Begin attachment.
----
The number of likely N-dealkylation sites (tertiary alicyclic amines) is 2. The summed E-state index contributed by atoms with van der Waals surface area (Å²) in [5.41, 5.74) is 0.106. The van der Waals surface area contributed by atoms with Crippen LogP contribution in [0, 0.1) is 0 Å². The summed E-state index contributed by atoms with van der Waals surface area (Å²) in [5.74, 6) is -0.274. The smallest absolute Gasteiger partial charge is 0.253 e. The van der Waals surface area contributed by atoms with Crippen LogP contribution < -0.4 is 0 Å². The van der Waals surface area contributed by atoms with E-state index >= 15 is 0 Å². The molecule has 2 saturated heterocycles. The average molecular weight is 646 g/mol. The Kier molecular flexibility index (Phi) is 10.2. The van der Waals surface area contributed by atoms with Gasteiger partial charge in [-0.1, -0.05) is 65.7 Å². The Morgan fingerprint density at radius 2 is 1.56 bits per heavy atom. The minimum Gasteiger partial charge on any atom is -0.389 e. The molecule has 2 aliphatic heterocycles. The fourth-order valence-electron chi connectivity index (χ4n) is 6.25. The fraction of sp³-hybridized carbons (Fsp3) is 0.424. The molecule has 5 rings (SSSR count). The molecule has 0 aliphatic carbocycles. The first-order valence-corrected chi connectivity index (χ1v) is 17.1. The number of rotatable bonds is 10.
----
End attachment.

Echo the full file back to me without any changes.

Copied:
The number of likely N-dealkylation sites (tertiary alicyclic amines) is 2. The summed E-state index contributed by atoms with van der Waals surface area (Å²) in [5.41, 5.74) is 0.106. The van der Waals surface area contributed by atoms with Crippen LogP contribution in [0, 0.1) is 0 Å². The summed E-state index contributed by atoms with van der Waals surface area (Å²) in [5.74, 6) is -0.274. The smallest absolute Gasteiger partial charge is 0.253 e. The van der Waals surface area contributed by atoms with Crippen LogP contribution < -0.4 is 0 Å². The van der Waals surface area contributed by atoms with E-state index >= 15 is 0 Å². The molecule has 2 saturated heterocycles. The average molecular weight is 646 g/mol. The Kier molecular flexibility index (Phi) is 10.2. The van der Waals surface area contributed by atoms with Gasteiger partial charge in [-0.1, -0.05) is 65.7 Å². The Morgan fingerprint density at radius 2 is 1.56 bits per heavy atom. The minimum Gasteiger partial charge on any atom is -0.389 e. The molecule has 2 aliphatic heterocycles. The fourth-order valence-electron chi connectivity index (χ4n) is 6.25. The fraction of sp³-hybridized carbons (Fsp3) is 0.424. The molecule has 5 rings (SSSR count). The molecule has 0 aliphatic carbocycles. The first-order valence-corrected chi connectivity index (χ1v) is 17.1. The number of rotatable bonds is 10.